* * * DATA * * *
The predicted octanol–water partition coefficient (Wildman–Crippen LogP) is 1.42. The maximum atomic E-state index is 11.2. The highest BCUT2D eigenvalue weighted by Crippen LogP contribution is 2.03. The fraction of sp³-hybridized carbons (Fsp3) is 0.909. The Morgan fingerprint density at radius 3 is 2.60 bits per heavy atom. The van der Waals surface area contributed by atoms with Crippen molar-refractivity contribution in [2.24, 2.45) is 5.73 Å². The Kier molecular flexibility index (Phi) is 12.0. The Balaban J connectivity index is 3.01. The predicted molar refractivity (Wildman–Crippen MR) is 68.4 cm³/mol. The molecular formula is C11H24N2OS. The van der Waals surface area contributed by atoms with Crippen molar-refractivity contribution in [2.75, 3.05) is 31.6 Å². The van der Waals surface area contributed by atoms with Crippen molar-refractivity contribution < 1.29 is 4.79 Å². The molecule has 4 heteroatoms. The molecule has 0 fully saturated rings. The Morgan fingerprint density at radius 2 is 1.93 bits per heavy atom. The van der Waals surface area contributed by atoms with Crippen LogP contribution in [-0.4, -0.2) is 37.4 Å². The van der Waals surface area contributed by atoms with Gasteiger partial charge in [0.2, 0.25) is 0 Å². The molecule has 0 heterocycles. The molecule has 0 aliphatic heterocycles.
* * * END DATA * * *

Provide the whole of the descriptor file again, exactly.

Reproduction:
The predicted octanol–water partition coefficient (Wildman–Crippen LogP) is 1.42. The maximum atomic E-state index is 11.2. The highest BCUT2D eigenvalue weighted by Crippen LogP contribution is 2.03. The fraction of sp³-hybridized carbons (Fsp3) is 0.909. The Morgan fingerprint density at radius 3 is 2.60 bits per heavy atom. The van der Waals surface area contributed by atoms with Crippen molar-refractivity contribution in [2.24, 2.45) is 5.73 Å². The Kier molecular flexibility index (Phi) is 12.0. The Balaban J connectivity index is 3.01. The predicted molar refractivity (Wildman–Crippen MR) is 68.4 cm³/mol. The molecular formula is C11H24N2OS. The van der Waals surface area contributed by atoms with Crippen molar-refractivity contribution in [2.75, 3.05) is 31.6 Å². The van der Waals surface area contributed by atoms with Crippen molar-refractivity contribution < 1.29 is 4.79 Å². The molecule has 4 heteroatoms. The molecule has 0 fully saturated rings. The Morgan fingerprint density at radius 2 is 1.93 bits per heavy atom. The van der Waals surface area contributed by atoms with Crippen LogP contribution in [-0.4, -0.2) is 37.4 Å². The van der Waals surface area contributed by atoms with Gasteiger partial charge in [0.2, 0.25) is 0 Å². The molecule has 0 heterocycles. The molecule has 0 aliphatic heterocycles.